Jumping on bandwagons is my least favorite activity. Don’t force me to tell you all the must-see movies I’ve skipped (“Forrest Gump” is all you’ll get out of me), the No. 1 bestsellers I’ve bypassed (I discovered the world of “Harry Potter” only after it became a play) or the platinum records I’ve turned a deaf ear to (Bieber who?). Some might interpret this as snobbery, but I see it as a form of self-protection.
NEW YORK — Michael Moore looked like a fish out of water — or was it a deer in headlights? — at a preview of his Broadway show, “The Terms of My Surrender,” which had its official opening at the Belasco Theatre on Thursday. Ditching his Rust Belt flannel for a sleek, short-sleeve blue button-down, the Oscar-winning documentary filmmaker (“Bowling for Columbine”) betrayed an expression of low-level alarm. The stage fright, subtle yet unmistakable, seemed to hit him in waves.
Barbara Cook’s career can be divided into two parts: her Broadway ingénue years, in which she enchanted audiences with her glittering soprano, and her cabaret years, in which she basically reinvented the great American songbook by revealing the hard truths in lyrics and autumnal light in melodies that other singers had somehow overlooked. Cook, who died at her home in New York on Tuesday at age 89, treated musical theater songwriters as playwrights.
Muck Rack makes it simple to find people, tweets, or articles that mention any name, keyword, company, hashtag etc. We've compiled this guide to help you make the most of your search.
Selecting a term
Start searching tweets, articles from media outlets, articles mentioned in tweets, journalists'
names, titles and bios with some suggested searches:
Companies or Topics (e.g. iPhone, Microsoft)
Phrases (e.g. "cloud computing") — use quotes to keep the terms together
Twitter handles (e.g. @username) — returns those who have mentioned or replied to
Names (e.g. "David Pogue")
Hashtags (e.g. #sxsw, #london2012)
Bio details (e.g. vegan, Olympics, father)
Muck Rack's Advanced Search allows for many boolean operators.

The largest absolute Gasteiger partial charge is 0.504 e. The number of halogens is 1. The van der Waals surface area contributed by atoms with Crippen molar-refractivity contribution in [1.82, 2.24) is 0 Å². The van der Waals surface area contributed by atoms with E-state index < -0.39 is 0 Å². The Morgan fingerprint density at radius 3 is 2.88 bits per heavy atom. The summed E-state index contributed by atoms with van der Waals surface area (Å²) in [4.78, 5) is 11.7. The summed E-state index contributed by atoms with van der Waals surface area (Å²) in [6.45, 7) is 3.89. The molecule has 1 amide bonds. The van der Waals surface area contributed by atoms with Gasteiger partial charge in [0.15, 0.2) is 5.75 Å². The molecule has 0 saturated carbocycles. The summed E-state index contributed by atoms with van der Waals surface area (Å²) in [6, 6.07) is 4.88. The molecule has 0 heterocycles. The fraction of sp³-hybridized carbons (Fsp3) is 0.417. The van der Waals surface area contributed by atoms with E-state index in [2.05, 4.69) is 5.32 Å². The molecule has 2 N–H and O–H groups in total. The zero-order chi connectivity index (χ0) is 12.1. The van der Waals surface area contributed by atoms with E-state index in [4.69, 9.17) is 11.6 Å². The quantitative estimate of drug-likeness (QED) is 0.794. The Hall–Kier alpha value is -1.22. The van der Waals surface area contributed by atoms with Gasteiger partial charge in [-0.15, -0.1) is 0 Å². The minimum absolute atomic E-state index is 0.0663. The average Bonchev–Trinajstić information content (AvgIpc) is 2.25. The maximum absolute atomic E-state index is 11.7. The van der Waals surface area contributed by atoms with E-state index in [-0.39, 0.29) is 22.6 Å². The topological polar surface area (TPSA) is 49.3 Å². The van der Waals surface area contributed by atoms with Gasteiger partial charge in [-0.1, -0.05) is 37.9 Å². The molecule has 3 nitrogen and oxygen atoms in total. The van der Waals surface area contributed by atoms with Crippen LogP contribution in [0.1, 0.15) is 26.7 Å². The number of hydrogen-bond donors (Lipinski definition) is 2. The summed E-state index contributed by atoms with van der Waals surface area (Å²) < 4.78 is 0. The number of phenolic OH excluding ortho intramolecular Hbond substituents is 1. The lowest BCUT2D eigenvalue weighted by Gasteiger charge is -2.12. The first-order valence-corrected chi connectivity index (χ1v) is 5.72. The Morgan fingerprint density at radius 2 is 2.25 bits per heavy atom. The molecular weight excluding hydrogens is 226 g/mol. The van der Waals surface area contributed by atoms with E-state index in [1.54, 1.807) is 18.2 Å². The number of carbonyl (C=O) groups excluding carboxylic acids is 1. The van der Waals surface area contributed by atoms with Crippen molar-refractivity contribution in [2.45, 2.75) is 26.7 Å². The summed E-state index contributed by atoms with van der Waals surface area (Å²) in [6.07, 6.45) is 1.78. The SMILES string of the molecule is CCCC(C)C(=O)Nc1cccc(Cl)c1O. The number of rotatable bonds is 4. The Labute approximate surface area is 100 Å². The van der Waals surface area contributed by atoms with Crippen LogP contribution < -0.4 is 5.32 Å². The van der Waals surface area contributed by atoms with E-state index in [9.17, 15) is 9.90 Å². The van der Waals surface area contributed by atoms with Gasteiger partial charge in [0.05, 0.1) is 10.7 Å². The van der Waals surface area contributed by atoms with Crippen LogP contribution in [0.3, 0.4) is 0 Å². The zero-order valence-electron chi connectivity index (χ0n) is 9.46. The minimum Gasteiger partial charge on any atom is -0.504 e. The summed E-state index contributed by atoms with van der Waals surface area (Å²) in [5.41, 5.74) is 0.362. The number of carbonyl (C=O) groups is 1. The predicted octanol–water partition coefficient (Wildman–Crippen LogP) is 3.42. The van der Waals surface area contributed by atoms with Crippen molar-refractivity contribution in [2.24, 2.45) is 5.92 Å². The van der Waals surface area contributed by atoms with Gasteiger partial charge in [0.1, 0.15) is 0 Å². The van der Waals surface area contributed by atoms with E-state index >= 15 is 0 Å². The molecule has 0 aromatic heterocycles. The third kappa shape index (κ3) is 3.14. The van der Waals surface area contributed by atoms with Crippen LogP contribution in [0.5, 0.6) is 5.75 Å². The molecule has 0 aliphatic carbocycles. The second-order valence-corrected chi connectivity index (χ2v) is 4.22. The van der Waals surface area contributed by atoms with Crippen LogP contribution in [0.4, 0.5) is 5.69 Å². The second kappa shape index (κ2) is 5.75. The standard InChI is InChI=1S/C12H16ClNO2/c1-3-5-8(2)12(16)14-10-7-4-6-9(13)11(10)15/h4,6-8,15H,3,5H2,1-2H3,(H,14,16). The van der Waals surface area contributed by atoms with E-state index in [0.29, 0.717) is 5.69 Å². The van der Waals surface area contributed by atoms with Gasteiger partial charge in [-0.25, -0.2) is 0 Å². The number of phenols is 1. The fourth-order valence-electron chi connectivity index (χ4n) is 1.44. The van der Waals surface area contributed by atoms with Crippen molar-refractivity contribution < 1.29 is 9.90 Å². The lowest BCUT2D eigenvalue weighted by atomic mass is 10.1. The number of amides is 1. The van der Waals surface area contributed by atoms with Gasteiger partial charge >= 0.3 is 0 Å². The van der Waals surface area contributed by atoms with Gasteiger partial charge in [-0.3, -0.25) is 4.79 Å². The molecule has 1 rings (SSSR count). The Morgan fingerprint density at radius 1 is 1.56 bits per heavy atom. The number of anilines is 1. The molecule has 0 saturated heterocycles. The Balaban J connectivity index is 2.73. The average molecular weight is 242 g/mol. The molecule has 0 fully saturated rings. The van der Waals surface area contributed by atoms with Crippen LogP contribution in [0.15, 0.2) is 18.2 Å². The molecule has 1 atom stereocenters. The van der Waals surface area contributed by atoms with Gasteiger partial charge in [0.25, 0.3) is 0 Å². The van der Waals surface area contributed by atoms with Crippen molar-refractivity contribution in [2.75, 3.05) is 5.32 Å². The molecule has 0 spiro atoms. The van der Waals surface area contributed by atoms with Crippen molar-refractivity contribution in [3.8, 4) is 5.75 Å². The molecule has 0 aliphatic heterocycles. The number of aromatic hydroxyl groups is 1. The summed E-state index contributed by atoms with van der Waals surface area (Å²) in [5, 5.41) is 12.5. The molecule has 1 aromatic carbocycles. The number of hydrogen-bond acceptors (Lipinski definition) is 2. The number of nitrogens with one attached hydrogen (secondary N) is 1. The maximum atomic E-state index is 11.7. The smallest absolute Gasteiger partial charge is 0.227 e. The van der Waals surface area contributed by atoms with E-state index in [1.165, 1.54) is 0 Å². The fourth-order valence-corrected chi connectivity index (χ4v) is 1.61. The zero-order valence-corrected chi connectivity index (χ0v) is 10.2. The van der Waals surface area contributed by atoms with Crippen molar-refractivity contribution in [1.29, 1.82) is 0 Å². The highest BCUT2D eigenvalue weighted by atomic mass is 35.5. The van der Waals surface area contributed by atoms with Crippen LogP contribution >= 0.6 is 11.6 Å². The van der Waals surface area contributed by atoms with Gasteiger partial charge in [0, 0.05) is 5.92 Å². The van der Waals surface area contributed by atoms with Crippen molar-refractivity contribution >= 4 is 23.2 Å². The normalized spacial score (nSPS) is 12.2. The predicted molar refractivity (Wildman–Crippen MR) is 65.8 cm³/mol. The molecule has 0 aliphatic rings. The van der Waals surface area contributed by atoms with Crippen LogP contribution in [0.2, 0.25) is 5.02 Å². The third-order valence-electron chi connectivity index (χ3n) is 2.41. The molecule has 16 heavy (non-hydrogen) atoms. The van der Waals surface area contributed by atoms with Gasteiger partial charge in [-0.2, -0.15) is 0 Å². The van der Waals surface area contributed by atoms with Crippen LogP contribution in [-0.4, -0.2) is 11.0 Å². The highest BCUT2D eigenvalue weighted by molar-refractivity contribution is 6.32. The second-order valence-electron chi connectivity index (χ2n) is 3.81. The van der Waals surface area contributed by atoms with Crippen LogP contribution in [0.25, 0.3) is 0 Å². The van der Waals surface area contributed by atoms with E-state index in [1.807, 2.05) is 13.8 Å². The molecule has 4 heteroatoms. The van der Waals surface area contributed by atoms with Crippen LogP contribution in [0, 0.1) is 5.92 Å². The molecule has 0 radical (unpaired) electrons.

Find results that mention multiple specified terms, use AND or
+. For example, ensure each result contains both Elon Musk and Mark Zuckerberg by
searching Obama AND Romney or Obama + Romney.
Use the operators OR or , to broaden your search when you'd like either of
multiple terms to appear in results. (This is the default behavior of our search when no operators
are used.) For example, search for democrat OR republican to find results that refer to
Democrats and/or Republicans.
Use NOT or - to subtract results from your search. For
example, searching Disney will yield results about the Walt Disney Company as well as Walt Disney
World Resort. To exclude mentions of Disney World, search for Disney -World or Disney
When using one of these operators with a phrase, enclose it in quotation marks. For example, you can
find results about smartphones excluding Apple's iPhone 4S by searching smartphone -"iPhone
Exact case matching or punctuation
If you're searching for a brand name or keyword that relies on specific punctuation marks or capitalization, you can
find results that match your exact query by adding matchcase: before the keyword you're searching for, like matchcase:E*TRADE .
Use parentheses to separate multiple
boolean phrases. For example, to find journalists talking about having fun in Disney World or
Disneyland, search for ("disney world" OR disneyland) AND fun.
An asterisk can be used to search for any variation of a root word truncated by the asterisk. For example, searching for admin* will return results for administrator, administration, administer, administered, etc.
A near operator is an AND operator where you can control the distance between the words. You can vary the distance the near operation uses by adding a forward slash and number (between 0-99) such as strawberries NEAR/10 "whipped cream", which means the strawberries must exist within 10 words of "whipped cream".